All the five members of the committee unanimously opined in their 'Report of the Technical Expert Group on Patent Law Issues' that the amendments were not TRIPS compliant, since Article 27 of TRIPS stated that no technology or field could be excluded from patenting as long as it met the basic criteria of novelty, non-obviousness and utility, whereas the Indian patent amendments meant that only new chemical entities satisfying certain criteria could be patented.

This report led to controversy, which was voiced by the Communist Party of India (CPI-M), certain NGOs and certain sections of the drugs and pharmaceutical industry of India, which were keen on maintaining a system that did not allow for incremental innovations to be patented in this sector. Incidentally it was the CPI-M through its report titled Left Parties on Amendments to the Indian Patent Act, which had urged the government to bring in these changes, which were not part of the ordinance that was passed by the government.

The controversy got highlighted in the media, since some of the text in the report was reported, without attribution to the original source, especially that of Prof. Shamnaad Basheer. There was an accusation of plagiarism. This accusation was highlighted through two editorial pieces published simultaneously in the Times of India[12] and The Hindu.[13]

According to Prof. Shamnaad Basheer, this allegation was unfounded. As cited on his blog he wrote "It is unfortunate that my blog has been selectively quoted to support allegations that the Committee 'plagiarised' from my report. This is not correct, as amply borne out by the last sentence in the blog: "To be fair to the Committee, they did include the crux of my submission in an Annex to their Report." In other words, the Committee did include the key points in my submission as an Annexure, as they did with every other submission (about 24 in all) that was made to them. Merriam Webster defines ‘plagiarising’ as "presenting as new and original an idea or product derived from an existing source." Those with the patience to read the entire report including the Annexures would have gathered that some of the Committee’s observations were borrowed from my report and not 'plagiarised'.

On 19 February 2007, Mashelkar withdrew his report from the government in a letter addressed to the Ministry of Commerce and Industry due to the alleged plagiarism,[14] admitting to flaws in the report,[12][15] and further clarifying that "This is the first time such a thing has happened."[14]

CPI-M and patent law experts raised the Mashelkar controversy in the Indian Parliament, demanding that the report be "trashed" and given the industry capture evident in his report, that the issues be referred to a joint standing committee.[16][17]

However, the Government of India did not accept this position and referred the report back to the technical expert group to re-examine and correct the inaccuracies.

However, subsequently, an article published in the Times of India claimed plagiarisation in the book co-authored by Shahid Ali Khan and Mashelkar, in that certain paras from the text from British IPR expert Graham Dutfield were quoted without attribution. Subsequently, Mashelkar, while admitting this unfortunate error reported that the attribution was correctly given with the first possible opportunity that arose with the publication of the Indian edition of the book in 2006.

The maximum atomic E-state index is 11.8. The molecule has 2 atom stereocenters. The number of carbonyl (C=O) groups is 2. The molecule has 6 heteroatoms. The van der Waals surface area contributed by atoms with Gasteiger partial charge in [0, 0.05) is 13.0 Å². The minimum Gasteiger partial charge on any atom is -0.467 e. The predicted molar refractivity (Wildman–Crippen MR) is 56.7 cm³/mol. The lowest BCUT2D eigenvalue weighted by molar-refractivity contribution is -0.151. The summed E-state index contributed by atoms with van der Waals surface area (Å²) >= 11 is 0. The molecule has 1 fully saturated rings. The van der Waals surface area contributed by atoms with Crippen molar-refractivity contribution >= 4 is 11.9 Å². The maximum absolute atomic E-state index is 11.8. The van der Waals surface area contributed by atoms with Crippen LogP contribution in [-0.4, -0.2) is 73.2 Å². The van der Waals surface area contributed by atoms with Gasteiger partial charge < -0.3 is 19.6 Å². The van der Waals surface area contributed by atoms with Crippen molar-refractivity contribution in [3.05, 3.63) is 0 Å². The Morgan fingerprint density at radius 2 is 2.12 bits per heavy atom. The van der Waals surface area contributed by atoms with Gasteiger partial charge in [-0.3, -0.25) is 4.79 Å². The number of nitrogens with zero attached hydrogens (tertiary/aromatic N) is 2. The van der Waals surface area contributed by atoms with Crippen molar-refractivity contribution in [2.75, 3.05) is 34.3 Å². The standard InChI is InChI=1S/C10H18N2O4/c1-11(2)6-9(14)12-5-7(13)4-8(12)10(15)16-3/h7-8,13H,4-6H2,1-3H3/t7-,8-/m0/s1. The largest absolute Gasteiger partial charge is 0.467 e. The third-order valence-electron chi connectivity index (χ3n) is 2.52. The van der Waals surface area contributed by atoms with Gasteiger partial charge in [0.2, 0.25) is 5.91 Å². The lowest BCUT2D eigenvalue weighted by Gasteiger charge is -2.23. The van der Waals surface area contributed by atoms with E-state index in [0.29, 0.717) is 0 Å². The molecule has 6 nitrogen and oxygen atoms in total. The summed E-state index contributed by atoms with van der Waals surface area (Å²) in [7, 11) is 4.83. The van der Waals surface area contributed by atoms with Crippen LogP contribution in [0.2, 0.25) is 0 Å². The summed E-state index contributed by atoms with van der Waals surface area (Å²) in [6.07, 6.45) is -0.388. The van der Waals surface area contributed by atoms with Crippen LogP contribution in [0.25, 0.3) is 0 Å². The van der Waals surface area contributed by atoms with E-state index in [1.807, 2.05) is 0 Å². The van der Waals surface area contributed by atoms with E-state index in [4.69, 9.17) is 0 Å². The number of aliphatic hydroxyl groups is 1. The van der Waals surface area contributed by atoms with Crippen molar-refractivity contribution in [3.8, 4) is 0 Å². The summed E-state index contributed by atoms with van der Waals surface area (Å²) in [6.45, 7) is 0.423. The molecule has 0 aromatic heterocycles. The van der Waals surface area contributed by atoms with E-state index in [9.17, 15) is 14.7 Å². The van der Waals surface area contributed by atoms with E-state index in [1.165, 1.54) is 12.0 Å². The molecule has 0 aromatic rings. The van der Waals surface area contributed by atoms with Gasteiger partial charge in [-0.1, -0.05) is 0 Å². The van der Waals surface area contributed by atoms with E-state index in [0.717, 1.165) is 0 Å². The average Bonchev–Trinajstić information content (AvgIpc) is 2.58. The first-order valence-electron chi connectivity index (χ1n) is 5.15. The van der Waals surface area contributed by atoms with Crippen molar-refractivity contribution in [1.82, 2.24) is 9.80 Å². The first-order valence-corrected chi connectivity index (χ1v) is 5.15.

Awards & recognition[edit]

Mashelkar has received over fifty awards and honorary doctorates and is a member of numerous scientific bodies and committees. The President of India honoured Mashelkar with Padmashri (1991) and with Padmabhushan (2000), which are two of the highest civilian honours in recognition of his contribution to nation building. On 25 January 2014, he was awarded Padma Vibhushan, 2nd highest civilian honour of India by the President of India.[18]

References[edit]

  1. ^ IChemE Gala Awards Programme, 25 October 2007 Welcome by IChemE President, Dr Ramesh Mashelkar
  2. ^ CSIR
  3. ^ a b The Chemical Engineer, issue 800, Feb 2008, page 50
  4. ^ Global Research Alliance
  5. ^ National Innovation Foundation - India
  6. ^ [1]
  7. ^ "R.A. Mashelkar, F.R.S.". Essence. Council of Scientific and Industrial Research. Retrieved 1 June 2007. 
  8. ^ Australian Academy of Technological Sciences and Engineering
  9. ^ ‘National Auto Fuel Policy’
  10. ^ ‘A Comprehensive Examination of Drug Regulatory Issues, including the Problem of Spurious Drugs’
  11. ^ ‘ICAR reorganisation’
  12. ^ a b Mitta, Manoj (22 February 2007). "Mashelkar takes back report after plagiarism row". The Times of India. Retrieved 12 June 2007. 
  13. ^ Park, Chan; Achal Prabhala (12 February 2007). "First attempt to dent a compromised patent system". The Hindu. Retrieved 12 June 2007. 
  14. ^ a b Bagla, Pallava (22 February 2007). "‘Plagiarism' in his panel’s report, Mashelkar tells Govt to withdraw it". The Indian Express. Retrieved 18 June 2007. 
  15. ^ Sharma, Ravi; Sara Hiddleston (22 February 2007). "Mashelkar committee on Patent Law withdraws report; seeks more time". The Hindu. Retrieved 18 June 2007. 
  16. ^ "Trash Mashelkar panel report on patent law: CPI-M". The Hindu. 22 February 2007. Archived from the original on 30 September 2007. Retrieved 20 June 2007. 
  17. ^ "`Scrap Mashelkar report'". The Hindu. 5 March 2007. Retrieved 20 June 2007. 
  18. ^ "Padma Awards Announced". Press Information Bureau, Ministry of Home Affairs. 25 January 2014. Retrieved 2014-01-26.